that you are a particle of glory
    returning to god.

To god? What folly! like old men whose legs
cannot support them you tumble down in heaps.
You burn in hecatombs, boots crush you to dust;
you are composted until the merest speck of you
is salt for the cannibal taproots of Spring.

Magnificent folly! For what is there at the end
of a billion misled heartbeats but this putting on
of shrouds? Should we not deck ourselves as well
as the oak tree, as maples jubilant,
or triumph-touched in willow's gold?

I think I shall be Autumn's minister.
Instead of those hearts torn out for the Aztec god
I offer up a basket of leaves; instead of blood
upon the butcher block of Abraham I slay
a wreath of myrtle and laurel boughs;
upon the thirsty cross I nail a scarecrow Christ,
a wicker man with leaf-catch crown of thorns-

It was the cross itself that died for us
    the man a nobody
         a killer carpenter

And folly still!
    The lightning limns the bare branch elm
    The hollow trunk howls thunder of its own
         to oust the thunder of god
    The slaked storm passes, the fire-striped
         masts of the earth-ship stand.

 Ear to the tree trunk, I hear the echo
         of the storm, the last tree-
         spoken words:
         There is no god.

There is no god, and when trees speak
The storm falls back in silence, shamed
    and reprobate.
There is no god, and when trees speak
    you kill them for the truth
    you cannot bear.

--June 14, 1981, Madison Square Park, New York City



A N N I V E R S A R I U S -  X I I

Some say these winter hills are sad.
I think not so.
                         Gray bark and snow
are just the world in homespun clad,

plain and simple, honest and bare
to branch and root,
                                 dry underfoot-
these are the ones who do not dare

rebellion or unruly flight.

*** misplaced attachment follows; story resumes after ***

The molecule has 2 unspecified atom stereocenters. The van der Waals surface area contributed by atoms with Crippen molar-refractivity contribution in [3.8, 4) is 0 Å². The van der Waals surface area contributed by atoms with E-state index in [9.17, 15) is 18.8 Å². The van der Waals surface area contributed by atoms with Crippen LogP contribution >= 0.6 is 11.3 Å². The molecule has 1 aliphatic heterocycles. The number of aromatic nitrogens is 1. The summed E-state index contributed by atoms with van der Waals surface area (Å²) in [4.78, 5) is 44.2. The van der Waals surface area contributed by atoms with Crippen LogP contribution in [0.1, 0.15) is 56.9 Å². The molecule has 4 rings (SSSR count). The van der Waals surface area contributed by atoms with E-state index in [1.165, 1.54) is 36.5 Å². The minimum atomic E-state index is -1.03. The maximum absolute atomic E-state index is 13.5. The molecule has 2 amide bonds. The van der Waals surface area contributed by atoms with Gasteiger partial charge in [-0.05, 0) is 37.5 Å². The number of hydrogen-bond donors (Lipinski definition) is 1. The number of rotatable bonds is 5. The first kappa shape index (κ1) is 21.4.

The withered sleep,
                                 the dream they keep,
to them is wisdom's light.

Green is the melancholy hue:
seedling and twig,
                               blossom and sprig,
rioting upward, askew,

climbing aslant in May's folly
following one
                         devious sun—
how can this be melancholy?
Just ride the suicidal breeze:
seed-spewing trees,
                                lecherous bees,
the wingèd birds' hypocrisies —

These are false harbingers of joy.
What use are they?
                               Their vernal play
is but a manic's  fevered ploy.

Wait till the frost arrives — what then?
The birds fly south.
                                 The wizened mouth
Of fruit and flower saddens men

With bitter kisses youth should scorn —
The chill and numb
as blanched and dry as ravaged corn —

The maples shorn have been undone —
The barren vine
                             a twisted line
of snake embracing skeleton

The lily stalks are cripple canes.
The pale worm flees
                                  the apple trees.
A gray mist fills the lanes.
Green is the hue
          betraying you
for a handful of earth
         or a moment of dew!

--December 17, 1978, New York; revised 1981, 1993, rewritten in 1995




A N N I V E R S A R I U S -  X I I I


turning the corner of
dusk light entropy —
tip-of-tongue Autumn
(my budding anniversarium):
root-clogged Manhattan
perched at leaf flood,
drinking its one
last sunset before the burst —
sunspot and solar flare
leaf-veining the sky.

A red tide gathers
off Lebanon's shore,

leaf turn into October's war.

---October 1, 1982, New York



A N N I V E R S A R I U S -  X I V


This double-mooned month
  full on the first
  doomed to be
  calends full again
in leaf-smoke aureole —
a double dose
of werewolf attacks,
crank cramped women,
a lunatick/tock calendar
poison pill panic
3-D knife-kill cinema

two madhouse moons
tipping the Libra scale

burning its leaves at both ends.

---October 4, 1982, New York



A N N I V E R S A R I U S -  X V


Nightfall of Orionids, fireworks unseen
above a city swathed in rain clouds,
stones torn from Haley's comet path
spice-frying ionosphere to carbon ash,